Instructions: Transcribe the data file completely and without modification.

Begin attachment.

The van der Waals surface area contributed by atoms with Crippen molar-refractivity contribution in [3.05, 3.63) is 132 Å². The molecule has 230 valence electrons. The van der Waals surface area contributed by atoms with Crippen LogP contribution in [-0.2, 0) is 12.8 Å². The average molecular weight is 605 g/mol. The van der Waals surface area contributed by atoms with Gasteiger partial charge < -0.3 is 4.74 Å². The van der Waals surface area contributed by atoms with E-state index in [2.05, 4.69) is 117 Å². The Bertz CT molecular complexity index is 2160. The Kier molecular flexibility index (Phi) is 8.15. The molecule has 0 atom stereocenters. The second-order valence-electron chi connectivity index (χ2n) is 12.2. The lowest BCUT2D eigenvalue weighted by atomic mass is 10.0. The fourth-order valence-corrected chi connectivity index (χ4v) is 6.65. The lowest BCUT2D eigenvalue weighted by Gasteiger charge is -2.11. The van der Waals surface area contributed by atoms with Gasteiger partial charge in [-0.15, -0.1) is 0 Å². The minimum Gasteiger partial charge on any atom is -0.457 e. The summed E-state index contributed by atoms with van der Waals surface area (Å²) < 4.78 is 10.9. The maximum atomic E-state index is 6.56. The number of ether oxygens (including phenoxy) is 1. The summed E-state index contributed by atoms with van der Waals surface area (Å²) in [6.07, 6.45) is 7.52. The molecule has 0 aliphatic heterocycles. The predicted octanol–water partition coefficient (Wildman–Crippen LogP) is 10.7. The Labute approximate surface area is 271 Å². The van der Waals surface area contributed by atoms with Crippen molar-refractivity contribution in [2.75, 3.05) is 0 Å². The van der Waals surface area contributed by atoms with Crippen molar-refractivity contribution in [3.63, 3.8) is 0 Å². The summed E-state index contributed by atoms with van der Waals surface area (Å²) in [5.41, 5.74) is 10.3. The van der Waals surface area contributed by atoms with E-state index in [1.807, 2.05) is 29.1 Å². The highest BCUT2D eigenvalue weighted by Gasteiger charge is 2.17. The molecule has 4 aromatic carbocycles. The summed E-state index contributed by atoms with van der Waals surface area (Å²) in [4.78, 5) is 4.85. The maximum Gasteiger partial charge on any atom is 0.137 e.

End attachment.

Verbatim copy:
The van der Waals surface area contributed by atoms with Crippen molar-refractivity contribution in [3.05, 3.63) is 132 Å². The molecule has 230 valence electrons. The van der Waals surface area contributed by atoms with Crippen LogP contribution in [-0.2, 0) is 12.8 Å². The average molecular weight is 605 g/mol. The van der Waals surface area contributed by atoms with Gasteiger partial charge < -0.3 is 4.74 Å². The van der Waals surface area contributed by atoms with E-state index in [2.05, 4.69) is 117 Å². The Bertz CT molecular complexity index is 2160. The Kier molecular flexibility index (Phi) is 8.15. The molecule has 0 atom stereocenters. The second-order valence-electron chi connectivity index (χ2n) is 12.2. The lowest BCUT2D eigenvalue weighted by atomic mass is 10.0. The fourth-order valence-corrected chi connectivity index (χ4v) is 6.65. The lowest BCUT2D eigenvalue weighted by Gasteiger charge is -2.11. The van der Waals surface area contributed by atoms with Gasteiger partial charge in [-0.15, -0.1) is 0 Å². The minimum Gasteiger partial charge on any atom is -0.457 e. The summed E-state index contributed by atoms with van der Waals surface area (Å²) < 4.78 is 10.9. The maximum atomic E-state index is 6.56. The number of ether oxygens (including phenoxy) is 1. The summed E-state index contributed by atoms with van der Waals surface area (Å²) in [6.07, 6.45) is 7.52. The molecule has 0 aliphatic heterocycles. The predicted octanol–water partition coefficient (Wildman–Crippen LogP) is 10.7. The Labute approximate surface area is 271 Å². The van der Waals surface area contributed by atoms with Crippen molar-refractivity contribution in [2.75, 3.05) is 0 Å². The van der Waals surface area contributed by atoms with Crippen molar-refractivity contribution in [3.63, 3.8) is 0 Å². The summed E-state index contributed by atoms with van der Waals surface area (Å²) in [5.41, 5.74) is 10.3. The van der Waals surface area contributed by atoms with E-state index in [1.807, 2.05) is 29.1 Å². The highest BCUT2D eigenvalue weighted by Gasteiger charge is 2.17. The molecule has 4 aromatic carbocycles. The summed E-state index contributed by atoms with van der Waals surface area (Å²) in [4.78, 5) is 4.85. The maximum Gasteiger partial charge on any atom is 0.137 e.